For more than a century, her adherents and admirers have characterized her as being ahead of her time. Way ahead. Light-years ahead. Maybe. She was certainly of her time. Studied extensively with Tibetan monks. Tramped all over the Far East, Middle East, Europe, and what was still considered the New World, learning language after language. Fought with Garibaldi and the Italian Republicans against the ruling papists. Cofounded the Theosophy Society. Wrote the highly controversial The Secret Doctrine (1888), which fused the empirical to the occult. In a word, she lived. Born in Russia in 1831, Madame Helena Petrovna Blavatsky -- H.P.B. to true believers -- rock-and-rolled through the mid-to-late Nineteenth Century, cutting a wide and deep spiritual swath, ultimately influencing the lives of notables such as Thomas Edison, William Butler Yeats, and Piet Mondrian, among many, many others. But was she a visionary guru or a rogue charlatan?
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This Friday, on the occasion of the 107th anniversary of Blavatsky's death (1891, at the age of 59), Alex Warren, director of the local chapter of New Acropolis, the international cultural association, will lead an hourlong discussion about her life and works -- you can bet that he'll come to praise H.P.B., not to bury her. "Basically, what she tried to do was bring religion and spirituality and science together, as opposed to keeping them apart," explains New Acropolis spokesperson Mandy Bass. That didn't sit too well with the high muckamucks of science or religion at the time. "She upset a lot of people and got called a lot of bad names," Bass says with a laugh.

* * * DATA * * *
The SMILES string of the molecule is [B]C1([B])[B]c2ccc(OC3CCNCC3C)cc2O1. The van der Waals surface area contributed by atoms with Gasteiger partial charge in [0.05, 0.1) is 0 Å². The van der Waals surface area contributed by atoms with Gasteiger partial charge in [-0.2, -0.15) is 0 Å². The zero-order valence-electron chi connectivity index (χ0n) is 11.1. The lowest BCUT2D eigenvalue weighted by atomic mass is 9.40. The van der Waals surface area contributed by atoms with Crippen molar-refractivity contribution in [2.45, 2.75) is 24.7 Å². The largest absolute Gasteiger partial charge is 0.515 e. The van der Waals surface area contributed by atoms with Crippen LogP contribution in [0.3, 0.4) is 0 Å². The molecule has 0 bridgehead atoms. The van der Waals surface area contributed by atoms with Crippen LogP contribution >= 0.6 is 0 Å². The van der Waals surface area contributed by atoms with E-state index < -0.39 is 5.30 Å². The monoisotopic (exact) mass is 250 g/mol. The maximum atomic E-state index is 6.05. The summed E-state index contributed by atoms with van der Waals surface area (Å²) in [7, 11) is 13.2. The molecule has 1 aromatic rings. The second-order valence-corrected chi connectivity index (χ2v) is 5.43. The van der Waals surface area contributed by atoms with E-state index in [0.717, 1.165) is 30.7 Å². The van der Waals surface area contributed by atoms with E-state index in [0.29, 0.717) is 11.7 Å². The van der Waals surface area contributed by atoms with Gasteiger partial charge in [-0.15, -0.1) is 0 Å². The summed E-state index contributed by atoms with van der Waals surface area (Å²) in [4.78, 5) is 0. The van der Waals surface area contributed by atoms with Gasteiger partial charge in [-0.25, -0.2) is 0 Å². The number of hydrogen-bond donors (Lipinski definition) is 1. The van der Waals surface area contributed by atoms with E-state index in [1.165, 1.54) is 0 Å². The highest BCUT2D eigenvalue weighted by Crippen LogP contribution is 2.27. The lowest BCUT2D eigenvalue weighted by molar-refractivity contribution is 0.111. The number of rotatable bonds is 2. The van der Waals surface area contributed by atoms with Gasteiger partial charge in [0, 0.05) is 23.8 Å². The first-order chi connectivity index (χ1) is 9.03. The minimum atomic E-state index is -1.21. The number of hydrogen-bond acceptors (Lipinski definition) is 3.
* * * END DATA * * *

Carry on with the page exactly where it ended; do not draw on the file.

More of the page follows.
Most of Blavatsky's work was accomplished through the Theosophy Society, which she established in the United States in 1875 with writer and attorney Henry Steel Olcott and attorney William Quan Judge. The group worked toward a union of humankind, encouraged the study of ancient and modern religions, philosophies, and sciences, and emphasized the importance of unexplained natural phenomena, i.e., the occult. So too, through its monthly seminars, does New Acropolis. "We may explore ancient Egypt, we may do [Incan ruins] Machu Picchu, we may do Tibetan Buddhism -- something that has a spiritual quality to it but at the same time is based on fact and scientific information," notes Bass. "We help the public better understand other cultures in the hopes that it will help people to live together and treat each other in a more philosophical way." And lest anyone get the wrong impression, she adds, "We're definitely not a new-age organization."
-- Michael Yockel
A seminar about Madame Blavatsky will be held Friday, May 8, at 8:00 p.m. at New Acropolis, 320 Miracle Mile, Coral Gables. The cost is $5. Call 461-5758.